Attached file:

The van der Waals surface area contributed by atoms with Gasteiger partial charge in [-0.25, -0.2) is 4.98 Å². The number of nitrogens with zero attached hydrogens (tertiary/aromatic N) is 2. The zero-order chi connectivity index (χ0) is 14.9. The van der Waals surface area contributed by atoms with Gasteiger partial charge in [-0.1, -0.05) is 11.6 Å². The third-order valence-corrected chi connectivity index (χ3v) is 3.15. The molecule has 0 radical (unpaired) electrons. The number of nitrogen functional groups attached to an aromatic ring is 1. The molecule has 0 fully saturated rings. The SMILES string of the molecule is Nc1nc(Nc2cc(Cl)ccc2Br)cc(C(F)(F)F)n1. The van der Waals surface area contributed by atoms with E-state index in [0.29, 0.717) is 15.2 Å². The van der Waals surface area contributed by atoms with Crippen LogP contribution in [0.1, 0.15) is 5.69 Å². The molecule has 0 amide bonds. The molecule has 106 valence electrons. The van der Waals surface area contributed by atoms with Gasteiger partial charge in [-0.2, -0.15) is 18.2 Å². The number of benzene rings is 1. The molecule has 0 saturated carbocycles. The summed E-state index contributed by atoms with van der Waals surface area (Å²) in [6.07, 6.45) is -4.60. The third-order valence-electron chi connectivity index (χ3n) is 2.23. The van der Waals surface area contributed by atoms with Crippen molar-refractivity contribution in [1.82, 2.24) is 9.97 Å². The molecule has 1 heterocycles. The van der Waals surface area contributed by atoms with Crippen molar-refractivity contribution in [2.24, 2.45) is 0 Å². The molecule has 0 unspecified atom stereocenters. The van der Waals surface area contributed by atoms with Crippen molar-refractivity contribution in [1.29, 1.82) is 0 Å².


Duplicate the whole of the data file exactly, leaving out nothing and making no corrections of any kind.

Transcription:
The van der Waals surface area contributed by atoms with Gasteiger partial charge in [-0.25, -0.2) is 4.98 Å². The number of nitrogens with zero attached hydrogens (tertiary/aromatic N) is 2. The zero-order chi connectivity index (χ0) is 14.9. The van der Waals surface area contributed by atoms with Gasteiger partial charge in [-0.1, -0.05) is 11.6 Å². The third-order valence-corrected chi connectivity index (χ3v) is 3.15. The molecule has 0 radical (unpaired) electrons. The number of nitrogen functional groups attached to an aromatic ring is 1. The molecule has 0 fully saturated rings. The SMILES string of the molecule is Nc1nc(Nc2cc(Cl)ccc2Br)cc(C(F)(F)F)n1. The van der Waals surface area contributed by atoms with E-state index in [0.29, 0.717) is 15.2 Å². The van der Waals surface area contributed by atoms with Crippen LogP contribution in [0.1, 0.15) is 5.69 Å². The molecule has 0 amide bonds. The molecule has 106 valence electrons. The van der Waals surface area contributed by atoms with Gasteiger partial charge in [-0.2, -0.15) is 18.2 Å². The number of benzene rings is 1. The molecule has 0 saturated carbocycles. The summed E-state index contributed by atoms with van der Waals surface area (Å²) in [6.07, 6.45) is -4.60. The third-order valence-electron chi connectivity index (χ3n) is 2.23. The van der Waals surface area contributed by atoms with Crippen molar-refractivity contribution in [1.82, 2.24) is 9.97 Å². The molecule has 1 heterocycles. The van der Waals surface area contributed by atoms with Crippen molar-refractivity contribution in [2.24, 2.45) is 0 Å². The molecule has 0 unspecified atom stereocenters. The van der Waals surface area contributed by atoms with Crippen molar-refractivity contribution in [1.29, 1.82) is 0 Å².